Here, I’ve collected some tips, facts and reminders that I found to be valuable and assuring during times like these:

How To Survive a Recession

#1 Spread your risk, be diversified.
Investing across the board is way more important during bear markets, when your assets can really get hammered by volatility. Make sure you’ve managed your risk with a diversified, well-balanced portfolio.

#2 Think long term. Recessions are usually short.
Eight out of the ten recessions we’ve experienced over the last 60 years have lasted under a year. The two most recent recessions we’ve had — in 1990 and 2001 — lasted only 8 months each. Though you won’t be able to avoid temporary losses during a downturn, the long term has been much kinder to investments, with returns averaging 10%.

#3 Act conservatively.
Make cautious, conservative financial decisions. Some examples:

  • Think of renting until you feel that the property market has bottomed — and it may be a while before it does!
  • If you’re buying a house now, apply for a fixed rate mortgage.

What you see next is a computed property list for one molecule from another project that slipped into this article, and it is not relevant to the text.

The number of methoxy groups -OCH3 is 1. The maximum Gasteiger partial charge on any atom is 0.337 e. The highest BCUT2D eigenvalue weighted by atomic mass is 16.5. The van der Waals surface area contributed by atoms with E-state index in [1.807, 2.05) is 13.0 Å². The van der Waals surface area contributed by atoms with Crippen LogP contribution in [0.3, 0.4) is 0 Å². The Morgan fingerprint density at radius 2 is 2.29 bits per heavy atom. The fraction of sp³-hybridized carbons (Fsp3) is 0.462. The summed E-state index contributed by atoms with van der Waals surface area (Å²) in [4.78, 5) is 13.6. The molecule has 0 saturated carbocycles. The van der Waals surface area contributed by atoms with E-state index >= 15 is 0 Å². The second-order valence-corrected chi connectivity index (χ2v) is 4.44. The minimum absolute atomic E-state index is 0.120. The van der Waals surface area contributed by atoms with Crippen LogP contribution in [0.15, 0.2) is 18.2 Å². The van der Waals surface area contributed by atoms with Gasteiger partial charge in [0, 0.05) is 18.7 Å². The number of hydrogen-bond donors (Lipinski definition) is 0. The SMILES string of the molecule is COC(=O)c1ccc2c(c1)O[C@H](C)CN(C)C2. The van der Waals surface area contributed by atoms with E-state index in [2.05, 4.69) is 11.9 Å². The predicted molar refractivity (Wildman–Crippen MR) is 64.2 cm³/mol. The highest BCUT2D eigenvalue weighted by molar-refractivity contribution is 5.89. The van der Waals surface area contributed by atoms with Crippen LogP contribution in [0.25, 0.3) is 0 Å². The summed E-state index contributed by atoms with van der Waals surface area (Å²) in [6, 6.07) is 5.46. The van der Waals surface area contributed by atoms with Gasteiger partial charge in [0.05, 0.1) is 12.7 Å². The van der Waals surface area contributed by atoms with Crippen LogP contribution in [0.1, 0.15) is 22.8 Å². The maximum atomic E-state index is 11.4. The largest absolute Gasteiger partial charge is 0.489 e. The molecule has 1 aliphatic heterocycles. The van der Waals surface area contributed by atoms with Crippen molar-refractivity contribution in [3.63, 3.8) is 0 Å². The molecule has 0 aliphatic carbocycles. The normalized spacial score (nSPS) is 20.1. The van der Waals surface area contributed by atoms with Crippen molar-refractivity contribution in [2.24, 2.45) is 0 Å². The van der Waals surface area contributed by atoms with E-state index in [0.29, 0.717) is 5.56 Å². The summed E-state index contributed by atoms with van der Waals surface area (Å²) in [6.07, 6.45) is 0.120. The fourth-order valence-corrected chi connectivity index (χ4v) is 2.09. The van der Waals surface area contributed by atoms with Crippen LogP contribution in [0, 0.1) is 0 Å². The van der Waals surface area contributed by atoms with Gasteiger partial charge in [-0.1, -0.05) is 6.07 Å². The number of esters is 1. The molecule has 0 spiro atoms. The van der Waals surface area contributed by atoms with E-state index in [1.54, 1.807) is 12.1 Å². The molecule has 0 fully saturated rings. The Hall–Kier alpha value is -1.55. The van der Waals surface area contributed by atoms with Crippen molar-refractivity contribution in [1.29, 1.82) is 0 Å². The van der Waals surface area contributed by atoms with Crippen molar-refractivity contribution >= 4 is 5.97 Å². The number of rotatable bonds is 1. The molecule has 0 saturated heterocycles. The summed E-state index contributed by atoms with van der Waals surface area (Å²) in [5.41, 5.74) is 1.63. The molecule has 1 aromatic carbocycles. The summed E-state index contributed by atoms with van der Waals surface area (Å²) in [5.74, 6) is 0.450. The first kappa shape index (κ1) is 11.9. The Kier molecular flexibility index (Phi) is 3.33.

• Don’t take on additional debt; pay with cash to avoid the temptation of overspending.
  • Make your emergency fund a priority over spending for big items or taking on investments.
  • Live within your means.
  • Get a full employer match through retirement fund contributions.

#4 Be patient and stay the course.
Lots of people are tempted to bail out on their poorly performing investments when things go south. But they may be jumping the gun by unloading assets that could very well recover nicely once the markets improve. I’ve been whipsawed in the past, and I’m not about to fall into that trap again! Avoid tinkering with your portfolio and acting on emotion.

#5 Consider being a contrarian.
The recession will pave the way for lower stock prices and cheaper purchases everywhere! Why not buy low?

#6 Look into future trends.